Editor’s Note: Tonight Anderson Cooper will be reporting live from Cleveland with the latest developments on the three long-missing women who were found alive in a home on the city’s west side.
Two of the three women who were rescued from a Cleveland home after being held captive for years returned to their own homes today. Amanda Berry and her 6-year-old daughter, who was born in captivity, heard cheers from the crowd that gathered to celebrate her return. A few hours later, a similar scene played out at Gina DeJesus’ home, where several family members stepped up to a microphone in front of the residence. Gina’s mother, Nancy, shared what she did when she was first reunited with her daughter. “I grabbed her and hugged her. I didn’t want to let go,” she said. “I still feel as if it is a dream. I still pinch myself.” A third women rescued, Michelle Knight, remains hospitalized. The rescue of these three women gives hope to families all across America searching for a loved one.
Here’s the AC360 411 on missing children: FULL POST
Editor's note: Don't miss Randi Kaye's report on the dogs training at Auburn University and see them in action at 8 and 10 p.m. ET tonight.
Since the deadly Boston bombings, there’s been a lot of talk about what could have been done to prevent the attack. Bomb-sniffing dogs swept the area twice before runners crossed the finish line, according to the Boston Globe. “Dogs are not in infallible," Boston Police Commissioner Edward Davis told the newspaper. “With such a crowd, the dog can't check every individual and package,” he added. But researchers at Auburn University are training what may be the ultimate bomb sniffing dogs. Here’s the AC360 411 on the so-called Vapor Wake Dogs:
Editor’s Note: We’ll have the latest developments on the ricin investigation tonight on AC360° at 8 and 10 p.m. ET.
Suspicious mail laced with ricin has Washington on edge. Preliminary testing shows a letter addressed to Pres. Obama and another to Mississippi Republican Sen. Roger Wicker both tested positive for the poison at off-site mail facilities.
Editor’s Note: Anderson Cooper will report the latest developments on North Korea's threats and the United States' response tonight on AC360° at 8 and 10 p.m. ET. He'll be joined by former U.S. Ambassador to China Jon Huntsman and CNN's Christiane Amanpour.
With North Korea expected to soon test more missiles, Defense Secretary Chuck Hagel warned Wednesday the hermit nation is "skating very close to a dangerous line." Intelligence suggests North Korea could be planning “multiple missile launches” in the coming days, according to Pentagon officials. Here’s the AC360° 411 on North Korea:
This week, the U.S. Supreme Court heard arguments in two cases concerning same-sex marriage. One case hinges on the constitutionality of California’s Proposition 8, which bans such marriages in the state. The other case challenges the constitutionality of the Defense of Marriage Act, which defines marriage as only between a man and a woman. The 1996 federal law denies federal benefits to legally married gay and lesbian couples. The U.S. Supreme Court is expected to announce a ruling in both cases in late June. Here’s the AC360° 411 on the battle over same-sex marriage:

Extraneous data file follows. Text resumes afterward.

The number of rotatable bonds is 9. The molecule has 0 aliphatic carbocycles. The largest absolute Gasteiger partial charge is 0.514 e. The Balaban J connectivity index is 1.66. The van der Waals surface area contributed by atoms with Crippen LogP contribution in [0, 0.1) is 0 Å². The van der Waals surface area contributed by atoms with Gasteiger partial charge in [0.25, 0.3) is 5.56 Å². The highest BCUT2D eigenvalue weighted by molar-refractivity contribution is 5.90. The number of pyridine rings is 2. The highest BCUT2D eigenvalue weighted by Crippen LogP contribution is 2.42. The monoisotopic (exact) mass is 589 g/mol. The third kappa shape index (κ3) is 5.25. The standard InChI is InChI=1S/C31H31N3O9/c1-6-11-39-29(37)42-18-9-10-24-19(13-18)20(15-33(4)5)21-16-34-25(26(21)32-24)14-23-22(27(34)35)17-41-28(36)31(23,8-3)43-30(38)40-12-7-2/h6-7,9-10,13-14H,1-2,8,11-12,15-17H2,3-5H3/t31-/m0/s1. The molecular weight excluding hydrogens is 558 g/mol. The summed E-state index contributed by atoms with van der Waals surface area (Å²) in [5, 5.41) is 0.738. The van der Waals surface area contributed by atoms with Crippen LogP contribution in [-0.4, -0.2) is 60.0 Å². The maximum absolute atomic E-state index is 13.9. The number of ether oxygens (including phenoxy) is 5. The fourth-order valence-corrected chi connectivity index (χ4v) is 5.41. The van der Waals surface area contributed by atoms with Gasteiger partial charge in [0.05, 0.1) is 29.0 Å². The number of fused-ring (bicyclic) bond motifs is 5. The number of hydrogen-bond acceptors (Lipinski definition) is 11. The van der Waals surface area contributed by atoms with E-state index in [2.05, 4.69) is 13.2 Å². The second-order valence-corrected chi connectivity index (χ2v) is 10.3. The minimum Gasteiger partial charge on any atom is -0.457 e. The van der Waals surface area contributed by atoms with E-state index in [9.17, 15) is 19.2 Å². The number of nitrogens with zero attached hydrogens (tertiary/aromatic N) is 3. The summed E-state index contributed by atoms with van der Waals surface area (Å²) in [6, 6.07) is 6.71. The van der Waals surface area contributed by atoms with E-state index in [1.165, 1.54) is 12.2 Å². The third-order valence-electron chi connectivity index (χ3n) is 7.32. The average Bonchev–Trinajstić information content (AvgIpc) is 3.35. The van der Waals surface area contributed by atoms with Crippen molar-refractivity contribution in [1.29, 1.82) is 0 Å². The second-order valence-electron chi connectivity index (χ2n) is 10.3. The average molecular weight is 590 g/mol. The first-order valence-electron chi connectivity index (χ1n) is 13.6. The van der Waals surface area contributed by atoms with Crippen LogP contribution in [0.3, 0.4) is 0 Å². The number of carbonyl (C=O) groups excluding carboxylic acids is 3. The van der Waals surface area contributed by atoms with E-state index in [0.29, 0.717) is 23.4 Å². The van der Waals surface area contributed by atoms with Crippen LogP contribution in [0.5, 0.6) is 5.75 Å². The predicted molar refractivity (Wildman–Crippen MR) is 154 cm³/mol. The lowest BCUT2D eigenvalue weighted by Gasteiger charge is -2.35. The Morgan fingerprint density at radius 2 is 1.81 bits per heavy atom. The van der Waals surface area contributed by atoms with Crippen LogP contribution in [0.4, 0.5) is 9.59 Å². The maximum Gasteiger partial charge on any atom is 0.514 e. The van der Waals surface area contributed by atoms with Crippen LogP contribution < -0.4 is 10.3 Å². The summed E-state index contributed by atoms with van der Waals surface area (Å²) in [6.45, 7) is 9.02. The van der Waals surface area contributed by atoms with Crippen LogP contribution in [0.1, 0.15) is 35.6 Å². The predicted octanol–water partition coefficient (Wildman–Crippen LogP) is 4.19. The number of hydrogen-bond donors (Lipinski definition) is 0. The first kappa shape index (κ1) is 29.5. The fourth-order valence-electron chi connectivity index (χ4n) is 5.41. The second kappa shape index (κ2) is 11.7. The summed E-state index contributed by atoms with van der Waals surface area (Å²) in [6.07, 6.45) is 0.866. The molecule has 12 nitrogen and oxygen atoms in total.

An al-Qaeda affiliated group in Iraq has claimed responsibility for the series of deadly attacks in Baghdad and other parts of the country on the 10th anniversary of the U.S.-led invasion of Iraq. In a statement posted on extremist websites, the Islamic State of Iraq claimed Tuesday’s bloodshed was in “retaliation” against Shiite members of the Iraqi government. At least 61 people were killed and 200 others wounded in two dozen bombings and two shootings, mostly in Shiite neighborhoods. 10 years after the war, sectarian violence continues to plague Iraq. The Iraqis now control their own country, after the last U.S. troop left the country in December 2011. Here’s the AC360° 411 on the Iraq War, 10 years later:
Editor’s Note: Anderson Cooper reports live from Rome tonight on the election of Cardinal Jorge Bergogolio as the new pope for the world’s 1.2 billion Catholics.
Cardinal Jorge Mario Bergoglio of Argentina, has been elected as the new pope of the Catholic Church. He’s taking the name Pope Francis. The name symbolizes "poverty, humility and simplicity,” said John Allen, CNN’s Senior Vatican Analyst. When the new pope spoke to the massive crowd in St. Peter’s Square today, he told them, “Let us pray always for one another. Let us pray for the whole world. Let us have a big brotherhood.” The papal conclave took five votes over two days until it reached its decision. Here’s the AC360 411 on the new pope and papal conclave:
Editor’s note: Tune in at 8 and 10 p.m. ET for all the latest twists and turns in the Jodi Arias trial from Randi Kaye, and analysis from Jeffrey Toobin, Nancy Grace, and Mark Geragos.
It’s a momentous day in the Jodi Arias trial. Arias is answering questions from the jurors - the men and women who will decide if she lives or dies for the 2008 death of her ex-boyfriend Travis Alexander. The questions were written on pieces of paper and given to Judge Sherry Stephens, who’s reading them to the defendant. The topics cover everything from her relationship with her parents to what happened the night she says she killed Alexander in self-defense. Here’s the AC360 411 break down of the trial: